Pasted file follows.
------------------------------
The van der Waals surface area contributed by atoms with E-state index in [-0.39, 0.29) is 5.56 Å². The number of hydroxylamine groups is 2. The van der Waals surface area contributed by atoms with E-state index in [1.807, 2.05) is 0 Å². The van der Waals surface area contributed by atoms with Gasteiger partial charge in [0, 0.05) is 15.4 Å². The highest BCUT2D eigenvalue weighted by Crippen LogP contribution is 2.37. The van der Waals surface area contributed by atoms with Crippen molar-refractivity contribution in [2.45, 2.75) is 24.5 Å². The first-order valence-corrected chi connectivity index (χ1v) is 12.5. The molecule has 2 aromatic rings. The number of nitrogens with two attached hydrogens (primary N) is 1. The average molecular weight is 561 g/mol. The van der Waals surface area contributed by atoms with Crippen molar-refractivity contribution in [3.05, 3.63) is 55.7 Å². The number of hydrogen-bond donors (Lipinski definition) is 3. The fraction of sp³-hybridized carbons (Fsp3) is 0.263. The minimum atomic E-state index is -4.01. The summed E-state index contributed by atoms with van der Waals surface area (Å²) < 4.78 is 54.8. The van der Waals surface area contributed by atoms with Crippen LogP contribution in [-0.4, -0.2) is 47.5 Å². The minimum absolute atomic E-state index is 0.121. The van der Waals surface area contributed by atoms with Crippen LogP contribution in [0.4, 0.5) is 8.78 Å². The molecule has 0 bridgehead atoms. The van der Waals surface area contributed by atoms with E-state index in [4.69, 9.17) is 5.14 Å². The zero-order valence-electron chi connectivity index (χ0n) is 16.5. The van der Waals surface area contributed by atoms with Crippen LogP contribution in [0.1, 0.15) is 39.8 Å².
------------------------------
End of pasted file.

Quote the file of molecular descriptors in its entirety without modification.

The van der Waals surface area contributed by atoms with E-state index in [-0.39, 0.29) is 5.56 Å². The number of hydroxylamine groups is 2. The van der Waals surface area contributed by atoms with E-state index in [1.807, 2.05) is 0 Å². The van der Waals surface area contributed by atoms with Gasteiger partial charge in [0, 0.05) is 15.4 Å². The highest BCUT2D eigenvalue weighted by Crippen LogP contribution is 2.37. The van der Waals surface area contributed by atoms with Crippen molar-refractivity contribution in [2.45, 2.75) is 24.5 Å². The first-order valence-corrected chi connectivity index (χ1v) is 12.5. The molecule has 2 aromatic rings. The number of nitrogens with two attached hydrogens (primary N) is 1. The average molecular weight is 561 g/mol. The van der Waals surface area contributed by atoms with Crippen molar-refractivity contribution in [3.05, 3.63) is 55.7 Å². The number of hydrogen-bond donors (Lipinski definition) is 3. The fraction of sp³-hybridized carbons (Fsp3) is 0.263. The minimum atomic E-state index is -4.01. The summed E-state index contributed by atoms with van der Waals surface area (Å²) < 4.78 is 54.8. The van der Waals surface area contributed by atoms with Crippen LogP contribution in [-0.4, -0.2) is 47.5 Å². The minimum absolute atomic E-state index is 0.121. The van der Waals surface area contributed by atoms with Crippen LogP contribution in [0.4, 0.5) is 8.78 Å². The molecule has 0 bridgehead atoms. The van der Waals surface area contributed by atoms with E-state index in [4.69, 9.17) is 5.14 Å². The zero-order valence-electron chi connectivity index (χ0n) is 16.5. The van der Waals surface area contributed by atoms with Crippen LogP contribution in [0.1, 0.15) is 39.8 Å².